The Islamist terror group that rules the Gaza Strip announced Thursday that it had sentenced six Palestinian “informants” to death for “spying for Israel.”
The Hamas military court said it had issued sentences “against a number of informants, including six death sentences [and] other sentences varying between life terms and temporary hard labor, and one acquittal.”
Hamas takes a rigid approach toward alleged collaborators with Israel. The Jewish state, along with Egypt, has put the enclave under blockade since the terror group took power in a bloody coup in 2007. Israeli says the blockade is a necessary measure to limit the ability of Gaza’s terror groups to arm themselves.
In 2018 a Hamas military court sentenced six people to death for espionage, including a woman.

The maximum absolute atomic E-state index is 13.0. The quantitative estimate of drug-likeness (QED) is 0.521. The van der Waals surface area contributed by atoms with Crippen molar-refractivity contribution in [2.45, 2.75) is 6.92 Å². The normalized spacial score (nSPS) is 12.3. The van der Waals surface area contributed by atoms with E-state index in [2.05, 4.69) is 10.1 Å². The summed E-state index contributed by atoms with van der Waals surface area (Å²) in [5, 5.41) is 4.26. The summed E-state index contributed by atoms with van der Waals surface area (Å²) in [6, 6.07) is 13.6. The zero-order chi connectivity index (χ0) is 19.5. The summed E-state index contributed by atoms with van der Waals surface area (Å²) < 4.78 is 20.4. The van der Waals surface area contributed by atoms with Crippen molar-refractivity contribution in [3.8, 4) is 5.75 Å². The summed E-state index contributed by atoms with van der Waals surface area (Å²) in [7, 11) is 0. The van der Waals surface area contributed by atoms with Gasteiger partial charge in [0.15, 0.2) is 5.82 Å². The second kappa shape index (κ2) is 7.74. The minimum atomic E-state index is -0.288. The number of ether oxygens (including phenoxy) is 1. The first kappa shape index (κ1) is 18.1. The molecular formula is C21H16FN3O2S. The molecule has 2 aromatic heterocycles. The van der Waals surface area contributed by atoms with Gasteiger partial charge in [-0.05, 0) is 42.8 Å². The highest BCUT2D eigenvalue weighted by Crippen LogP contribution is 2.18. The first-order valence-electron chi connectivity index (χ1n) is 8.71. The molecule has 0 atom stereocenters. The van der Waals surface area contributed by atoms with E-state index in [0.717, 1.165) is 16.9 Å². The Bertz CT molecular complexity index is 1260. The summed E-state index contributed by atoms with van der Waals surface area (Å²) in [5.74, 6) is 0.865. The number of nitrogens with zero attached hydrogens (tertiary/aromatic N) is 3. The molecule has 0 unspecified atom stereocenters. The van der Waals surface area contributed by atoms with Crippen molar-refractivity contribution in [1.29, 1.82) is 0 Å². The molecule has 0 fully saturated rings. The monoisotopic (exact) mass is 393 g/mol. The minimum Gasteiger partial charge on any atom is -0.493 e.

The year before, three convicted in the assassination of a Hamas commander were hanged or shot by a firing squad in public.
Hamas vowed Thursday that collaborators who turn themselves in will face more lenient terms, and said that the “judgments issued have fulfilled all legal procedures. All those convicted were given every legal protection.”
Palestinian law requires approval from the Palestinian Authority president for the death penalty, but Hamas in Gaza has carried executions without permission from Mahmoud Abbas.
The international community has repeatedly criticized Hamas’s use of the death penalty.
Based on figures from the B’Tselem rights group and including the fresh cases, some 13 death sentences have been issued this year. At least one of the defendants was tried in absentia.
Hamas has sentenced over 130 people to death since 2007; in practice, it has executed 25 people, according to B’Tselem.
Rights groups in Gaza have also urged Hamas to reduce its use of the death penalty. Earlier this month the Gaza-based Al Mezan Center for Human Rights called for a moratorium on the practice, saying it was “gravely concerned about the incessant issuance of death sentences by the military judiciary” in the enclave.